Published 26 July 2021, The Daily Tribune
Following the recent case of Kolin Electronics Co. Inc. vs Kolin Philippines International Inc., GR 228165, 9 February 2021, which abandoned the Holistic Test, the Supreme Court applied the dominancy test in resolving the issue of confusing similarity between LEVI’S vs. LIVE’S, both trademarks for jeans.
In Levi Strauss & Co. vs Sevilla, GR 219744, 1 March 2021, the petitioner is the foreign corporation Levi Strauss & Co., which owns the foreign brand “Levi’s,” and which granted Levi Strauss Phils. Inc. (LSPI), a non-exclusive license to use its foreign brand here in the Philippines. Meanwhile, Antonio Sevilla (Sevilla) and Antonio L. Guevarra (together, the “respondents”) are the registered owners of the trademark LIVE’S.
LSPI then commissioned a consumer survey codenamed “Project Cherokee 5” to determine if the general public had mistaken marks used by other entities (such as LIVE’s mark) for that of petitioner’s marks.
The Final Report on Project Cherokee 5 confirmed that the public indeed strongly identified the “LEVI’S” mark with that of respondents’ mark, further revealing that 86 percent of the survey participants associated the “LIVE’S” mark with “LEVI’S;” and 90 percent of said survey participants read the stylized “LIVE’S” mark, i.e., as “LEVI’S.”
Consequently, petitioner filed before the then-Bureau of Patents, Trademarks and Technology Transfer (BPTTT, now the Intellectual Property Office) a Petition for Cancellation of the trademark LIVE’S essentially on the ground that it is confusingly similar with petitioner’s “LEVI’S” mark. Respondents countered that there are sufficient differences between the subject marks and that the purchasers of goods give due attention when they are purchasing.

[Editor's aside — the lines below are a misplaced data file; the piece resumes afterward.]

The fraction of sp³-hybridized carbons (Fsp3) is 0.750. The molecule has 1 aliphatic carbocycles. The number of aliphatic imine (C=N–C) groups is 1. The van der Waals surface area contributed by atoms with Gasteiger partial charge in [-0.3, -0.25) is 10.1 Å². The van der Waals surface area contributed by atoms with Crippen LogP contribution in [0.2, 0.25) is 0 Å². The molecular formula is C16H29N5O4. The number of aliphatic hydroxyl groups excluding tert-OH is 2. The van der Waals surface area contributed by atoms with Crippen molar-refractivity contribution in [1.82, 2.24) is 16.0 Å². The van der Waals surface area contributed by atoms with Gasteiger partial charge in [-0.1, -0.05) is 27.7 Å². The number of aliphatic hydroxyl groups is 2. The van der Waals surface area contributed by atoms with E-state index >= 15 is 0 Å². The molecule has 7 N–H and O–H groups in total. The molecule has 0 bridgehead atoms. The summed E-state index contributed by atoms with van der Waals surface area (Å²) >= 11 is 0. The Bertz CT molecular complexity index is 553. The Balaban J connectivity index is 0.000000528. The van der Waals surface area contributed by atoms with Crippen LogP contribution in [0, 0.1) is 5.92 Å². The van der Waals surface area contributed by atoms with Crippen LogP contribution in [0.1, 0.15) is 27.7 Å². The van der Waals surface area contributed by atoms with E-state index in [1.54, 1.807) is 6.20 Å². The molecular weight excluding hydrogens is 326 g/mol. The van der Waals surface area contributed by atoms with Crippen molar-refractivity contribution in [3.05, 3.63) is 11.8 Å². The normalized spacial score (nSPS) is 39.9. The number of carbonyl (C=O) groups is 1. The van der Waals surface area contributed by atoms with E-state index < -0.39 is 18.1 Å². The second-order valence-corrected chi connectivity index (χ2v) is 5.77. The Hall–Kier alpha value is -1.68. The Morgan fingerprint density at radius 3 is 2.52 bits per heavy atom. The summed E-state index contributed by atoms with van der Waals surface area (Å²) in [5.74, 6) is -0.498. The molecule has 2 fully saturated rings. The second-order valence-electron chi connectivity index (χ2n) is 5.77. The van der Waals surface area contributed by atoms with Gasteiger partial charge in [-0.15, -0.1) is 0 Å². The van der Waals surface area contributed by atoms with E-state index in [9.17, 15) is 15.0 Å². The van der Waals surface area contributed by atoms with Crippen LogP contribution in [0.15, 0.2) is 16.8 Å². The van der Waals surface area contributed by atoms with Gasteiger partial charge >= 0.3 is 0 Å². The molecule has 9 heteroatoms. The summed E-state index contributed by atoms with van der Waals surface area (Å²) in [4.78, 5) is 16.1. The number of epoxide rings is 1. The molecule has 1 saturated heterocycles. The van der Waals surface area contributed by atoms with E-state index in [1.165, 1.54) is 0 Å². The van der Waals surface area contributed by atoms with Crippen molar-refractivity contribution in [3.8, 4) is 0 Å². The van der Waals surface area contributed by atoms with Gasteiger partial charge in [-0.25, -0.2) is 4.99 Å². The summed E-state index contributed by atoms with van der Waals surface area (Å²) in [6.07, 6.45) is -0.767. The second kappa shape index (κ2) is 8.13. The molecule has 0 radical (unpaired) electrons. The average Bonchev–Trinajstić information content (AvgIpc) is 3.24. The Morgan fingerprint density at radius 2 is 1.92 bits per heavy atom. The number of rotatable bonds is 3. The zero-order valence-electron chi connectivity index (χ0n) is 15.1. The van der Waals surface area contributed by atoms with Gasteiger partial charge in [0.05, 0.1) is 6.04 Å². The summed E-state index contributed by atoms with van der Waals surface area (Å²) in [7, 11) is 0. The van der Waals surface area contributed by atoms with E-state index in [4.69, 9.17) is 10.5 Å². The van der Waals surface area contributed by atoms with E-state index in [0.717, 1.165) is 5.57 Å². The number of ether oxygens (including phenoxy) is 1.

The IPO-BLA and IPO-DG denied the petition for cancellation finding no confusing similarity between the two marks. Aggrieved, the petitioner elevated the case before the Court of Appeals (CA).
The CA dismissed the petition for being moot and academic as the respondents have assigned their rights over the LIVE’S mark to a third person.
Applying the Dominancy Test in the case at bar, the Supreme Court reversed the ruling of the CA and granted the petition for cancellation of the trademark LIVE’S, where it ratiocinated, that seeing the dominant features of the two marks which both comprise of word marks and stylized marks, there is likelihood of confusion between petitioner’s “LEVI’S” marks and respondents’ mark.
From the foregoing, it is thus readily apparent that although petitioner’s and respondents’ marks are neither spelled identically nor pronounced in the same way, nor possess the same meaning, they both begin with the same letter and are in the possessive form as denoted by the apostrophe before the letter “S” at the end, with only the second and fourth letters rearranged.
Simply put, respondents’ mark is but a mere anagram of petitioner’s “LEVI’S” marks. It would not be far-fetched to imagine that a buyer, when confronted with such striking similarity would be led to confuse one over the other.
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